Image Credit: Alex Haney

Warner Music Group have made an eight-figure investment in the popular gaming platform Roblox.

Roblox, the platform for millions of games built by a huge community of young players and professional developers, has announced surprise funding of $520m from investors. The backing was led by Altimeter Capital and Dragoneer Investment Group. It also included the Investment Group of Santa Barbara and, most interestingly, Warner Music Group.

The gaming platform is played by over half of US kids under 16. Reacting to the new funding, David Baszucki, CEO and co-founder of Roblox said: ‘We look forward to working with all of our new investors as we continue our mission to build a human co-experience platform that enables shared experience, from play to work, and learning among billions of users.’

Baszucki and Erik Cassel founded Roblox in 2004, encouraging everyone to make Lego-like characters and build simple games. Now Roblox has over seven billion users who play millions of user-created games for free, and make new games using the online tools provided. Last year the company announced it was delaying its stock market launch until 2021 so as not to ‘leave money on the table’.

So why has a massive music label invested in the games platform? Warner Music Group clearly thinks companies like Roblox hold promise for the music industry in the near future. It was one of the first labels to work with the gaming platform back in September 2020, when Roblox hosted an album launch party for singer Ava Max in its virtual realm. The event attracted 1.2 million users and saw Max performing in front of a dance floor and chatting about her album.

For artists, virtual concerts are a quickly organised alternative to real-life concerts, with none of the organisational logistics of performing in a stadium. Roblox is aiming for a complete immersive experience of virtual stage, virtual artist and virtual audience, unlike watching a stream. For concerts, that includes virtual merchandise sales from bands. By September 2020, 960,000 players had earned Robux, Roblox’s virtual cash – with 1,050 of those players earning more than $10,0000. Robux can be spent on extras for the game like clothes and pets for their avatars – and, potentially, virtual band merch.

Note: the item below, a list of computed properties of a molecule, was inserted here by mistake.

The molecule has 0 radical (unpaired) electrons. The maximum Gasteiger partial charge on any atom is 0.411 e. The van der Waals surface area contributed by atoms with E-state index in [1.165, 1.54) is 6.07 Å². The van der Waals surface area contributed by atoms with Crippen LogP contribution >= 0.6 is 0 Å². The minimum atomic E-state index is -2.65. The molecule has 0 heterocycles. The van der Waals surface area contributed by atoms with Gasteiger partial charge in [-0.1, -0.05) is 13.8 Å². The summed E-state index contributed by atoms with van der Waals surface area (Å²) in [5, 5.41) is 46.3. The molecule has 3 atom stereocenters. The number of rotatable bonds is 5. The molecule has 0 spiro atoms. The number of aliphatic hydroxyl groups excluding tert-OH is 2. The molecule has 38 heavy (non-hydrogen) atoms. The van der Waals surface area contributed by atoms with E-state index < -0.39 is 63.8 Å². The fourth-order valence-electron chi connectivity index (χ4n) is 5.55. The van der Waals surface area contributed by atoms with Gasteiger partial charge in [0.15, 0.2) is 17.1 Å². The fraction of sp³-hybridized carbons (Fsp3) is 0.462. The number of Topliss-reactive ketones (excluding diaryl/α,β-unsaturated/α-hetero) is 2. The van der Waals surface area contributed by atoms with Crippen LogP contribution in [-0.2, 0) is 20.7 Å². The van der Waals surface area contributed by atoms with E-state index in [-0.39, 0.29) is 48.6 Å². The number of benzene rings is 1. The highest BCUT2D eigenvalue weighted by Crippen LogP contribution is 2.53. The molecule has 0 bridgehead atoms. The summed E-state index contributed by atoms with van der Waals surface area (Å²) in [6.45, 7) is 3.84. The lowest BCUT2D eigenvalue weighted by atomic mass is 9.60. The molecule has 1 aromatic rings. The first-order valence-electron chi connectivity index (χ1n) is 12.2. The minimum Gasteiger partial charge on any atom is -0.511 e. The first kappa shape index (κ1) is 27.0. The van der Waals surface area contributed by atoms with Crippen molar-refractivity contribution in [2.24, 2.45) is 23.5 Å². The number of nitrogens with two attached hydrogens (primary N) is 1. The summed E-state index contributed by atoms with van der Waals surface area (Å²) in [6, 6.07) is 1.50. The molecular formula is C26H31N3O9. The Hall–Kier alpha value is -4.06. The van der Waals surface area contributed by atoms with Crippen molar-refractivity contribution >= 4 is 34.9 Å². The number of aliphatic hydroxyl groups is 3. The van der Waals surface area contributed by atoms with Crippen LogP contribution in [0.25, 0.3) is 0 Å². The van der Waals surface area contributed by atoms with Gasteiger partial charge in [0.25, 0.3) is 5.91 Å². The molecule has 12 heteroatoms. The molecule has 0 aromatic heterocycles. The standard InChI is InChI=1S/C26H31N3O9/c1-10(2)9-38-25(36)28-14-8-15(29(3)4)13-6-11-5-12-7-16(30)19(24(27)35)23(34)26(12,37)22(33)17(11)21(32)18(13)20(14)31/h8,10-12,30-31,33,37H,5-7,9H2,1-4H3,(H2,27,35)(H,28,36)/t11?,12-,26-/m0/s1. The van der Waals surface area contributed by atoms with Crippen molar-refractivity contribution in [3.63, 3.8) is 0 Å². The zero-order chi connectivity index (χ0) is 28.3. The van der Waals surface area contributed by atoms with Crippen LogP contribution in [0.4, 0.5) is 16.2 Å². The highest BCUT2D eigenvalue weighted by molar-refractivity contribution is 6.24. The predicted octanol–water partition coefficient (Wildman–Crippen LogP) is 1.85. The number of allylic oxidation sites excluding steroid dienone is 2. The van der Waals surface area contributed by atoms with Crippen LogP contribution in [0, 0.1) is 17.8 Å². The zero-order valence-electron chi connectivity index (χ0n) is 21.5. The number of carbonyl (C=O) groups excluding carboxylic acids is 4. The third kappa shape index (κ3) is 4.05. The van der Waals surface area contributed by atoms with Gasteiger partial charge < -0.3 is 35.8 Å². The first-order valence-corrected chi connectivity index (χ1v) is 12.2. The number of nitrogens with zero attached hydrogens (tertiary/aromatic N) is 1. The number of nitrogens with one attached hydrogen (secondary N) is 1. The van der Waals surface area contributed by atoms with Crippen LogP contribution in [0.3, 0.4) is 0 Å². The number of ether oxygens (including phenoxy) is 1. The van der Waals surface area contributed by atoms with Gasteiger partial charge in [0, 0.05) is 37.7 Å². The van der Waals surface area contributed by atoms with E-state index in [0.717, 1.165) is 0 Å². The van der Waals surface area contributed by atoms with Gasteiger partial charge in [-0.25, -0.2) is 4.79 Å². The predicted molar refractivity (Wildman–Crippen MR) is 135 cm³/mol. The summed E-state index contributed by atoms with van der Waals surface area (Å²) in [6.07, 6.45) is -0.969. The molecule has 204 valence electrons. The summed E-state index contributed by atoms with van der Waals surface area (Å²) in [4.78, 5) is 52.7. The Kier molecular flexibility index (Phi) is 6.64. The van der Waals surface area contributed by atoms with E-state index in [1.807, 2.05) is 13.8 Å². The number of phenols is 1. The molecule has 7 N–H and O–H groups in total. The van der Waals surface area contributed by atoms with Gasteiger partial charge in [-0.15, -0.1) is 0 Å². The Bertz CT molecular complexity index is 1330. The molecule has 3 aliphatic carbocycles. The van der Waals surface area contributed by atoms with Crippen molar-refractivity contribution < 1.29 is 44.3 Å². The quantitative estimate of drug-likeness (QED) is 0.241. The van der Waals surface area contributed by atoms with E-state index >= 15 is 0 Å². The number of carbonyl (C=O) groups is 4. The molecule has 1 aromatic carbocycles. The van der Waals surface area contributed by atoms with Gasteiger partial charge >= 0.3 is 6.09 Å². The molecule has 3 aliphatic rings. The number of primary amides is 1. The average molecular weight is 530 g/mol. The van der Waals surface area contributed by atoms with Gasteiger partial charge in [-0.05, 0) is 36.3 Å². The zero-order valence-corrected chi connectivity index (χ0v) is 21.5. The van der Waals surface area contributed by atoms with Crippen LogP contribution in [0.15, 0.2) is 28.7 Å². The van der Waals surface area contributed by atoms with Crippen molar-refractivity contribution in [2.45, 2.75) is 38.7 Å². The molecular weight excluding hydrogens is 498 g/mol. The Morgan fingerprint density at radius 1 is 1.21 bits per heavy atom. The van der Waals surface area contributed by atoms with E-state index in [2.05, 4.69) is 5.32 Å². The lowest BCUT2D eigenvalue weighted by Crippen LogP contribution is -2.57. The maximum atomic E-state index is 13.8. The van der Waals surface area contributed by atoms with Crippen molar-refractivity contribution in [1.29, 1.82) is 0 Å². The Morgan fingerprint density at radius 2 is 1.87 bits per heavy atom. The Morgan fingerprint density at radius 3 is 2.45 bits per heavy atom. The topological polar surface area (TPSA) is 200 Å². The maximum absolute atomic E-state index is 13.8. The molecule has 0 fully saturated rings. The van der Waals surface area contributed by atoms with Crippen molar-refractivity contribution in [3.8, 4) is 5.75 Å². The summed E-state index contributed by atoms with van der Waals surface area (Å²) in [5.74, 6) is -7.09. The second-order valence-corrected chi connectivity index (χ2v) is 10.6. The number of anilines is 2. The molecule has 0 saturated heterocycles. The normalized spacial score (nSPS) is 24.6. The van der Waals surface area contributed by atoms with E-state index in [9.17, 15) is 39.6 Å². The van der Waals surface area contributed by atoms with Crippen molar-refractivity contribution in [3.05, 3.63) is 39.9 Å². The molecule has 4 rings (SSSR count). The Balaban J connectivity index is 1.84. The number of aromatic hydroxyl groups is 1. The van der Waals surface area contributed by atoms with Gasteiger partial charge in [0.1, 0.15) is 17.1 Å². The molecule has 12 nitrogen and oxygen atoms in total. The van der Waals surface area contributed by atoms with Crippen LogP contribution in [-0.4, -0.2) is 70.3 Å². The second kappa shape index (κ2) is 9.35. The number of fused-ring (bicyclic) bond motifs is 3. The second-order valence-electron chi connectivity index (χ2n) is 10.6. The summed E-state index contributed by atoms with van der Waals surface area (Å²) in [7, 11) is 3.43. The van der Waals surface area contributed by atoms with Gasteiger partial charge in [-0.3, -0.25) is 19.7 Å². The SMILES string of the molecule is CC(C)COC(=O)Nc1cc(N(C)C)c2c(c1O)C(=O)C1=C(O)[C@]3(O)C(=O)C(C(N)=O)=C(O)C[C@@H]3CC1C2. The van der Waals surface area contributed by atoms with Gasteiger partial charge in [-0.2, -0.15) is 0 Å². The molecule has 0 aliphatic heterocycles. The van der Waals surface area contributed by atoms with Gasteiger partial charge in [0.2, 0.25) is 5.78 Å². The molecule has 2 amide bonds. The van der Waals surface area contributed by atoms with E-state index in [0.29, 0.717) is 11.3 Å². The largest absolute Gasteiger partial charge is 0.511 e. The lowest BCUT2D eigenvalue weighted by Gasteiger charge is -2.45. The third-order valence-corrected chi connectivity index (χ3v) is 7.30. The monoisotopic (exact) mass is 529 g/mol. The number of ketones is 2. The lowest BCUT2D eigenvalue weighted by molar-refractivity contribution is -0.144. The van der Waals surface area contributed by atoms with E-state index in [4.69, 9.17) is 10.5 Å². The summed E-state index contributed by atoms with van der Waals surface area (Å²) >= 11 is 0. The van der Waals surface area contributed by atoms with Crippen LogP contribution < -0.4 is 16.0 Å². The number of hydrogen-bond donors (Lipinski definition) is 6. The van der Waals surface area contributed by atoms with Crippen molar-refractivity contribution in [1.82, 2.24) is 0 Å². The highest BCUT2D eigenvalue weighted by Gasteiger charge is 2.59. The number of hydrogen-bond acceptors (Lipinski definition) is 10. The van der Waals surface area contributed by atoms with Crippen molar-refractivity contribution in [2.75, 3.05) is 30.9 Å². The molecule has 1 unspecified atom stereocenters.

Roblox has ambitious plans to change the way we play, work, learn and hang out together. Inspired by the worldbuilding of science fiction novels like Ready Player One, the platform’s ultimate aim is to launch its own version of the Metaverse, a universe of connected virtual worlds. And part of that plan includes a music strategy, led by its global head of music Jon Vlassopulos. Roblox aims to create Metaverse stars who will launch their careers in a similar way to breakout social-media influencers.

There were several interesting developments on the music front within the platform in 2020. May saw music startup Popgun add music-making app Splash to the platform, where players can customise a virtual stage and become a virtual DJ, which has now been used by 21 million people. As well as the Ava Max launch, in November Roblox virtually hosted Lil Nas X over two days and four shows, attracting 33 million views. In April, Roblox’s in-world livestream of the One World: Together at Home Covid-19 charity concert included a virtual concert venue where players could gather pre-show, watch the stream and a replay of it the next day, with free branded ‘Global Citizen’ items for avatars.

Roblox has also looked into licensing deals with record labels so players can add music to the games they create. Vlassopulos told Music Ally:

For things like virtual worlds, if an artist is going to come to the platform, they would bring the rights and everything associated with it… The smart labels and artists are going ‘this is a platform we should be on and embracing: if our music can be on the top game on Roblox and have 15 million people playing it, that’s got to be an opportunity worth looking at.’

Jon Vlassopulos, Roblox Global Head of Music

Roblox is not the only gaming platform looking to virtual concerts and fan interactions, with Fortnite’s Travis Scott ‘Astronomical’ event drawing 45.8 million viewers across five shows in April 2020. Gaming platforms are increasingly filling the current live music void. They clearly have confidence that their plans for the future have world-changing potential.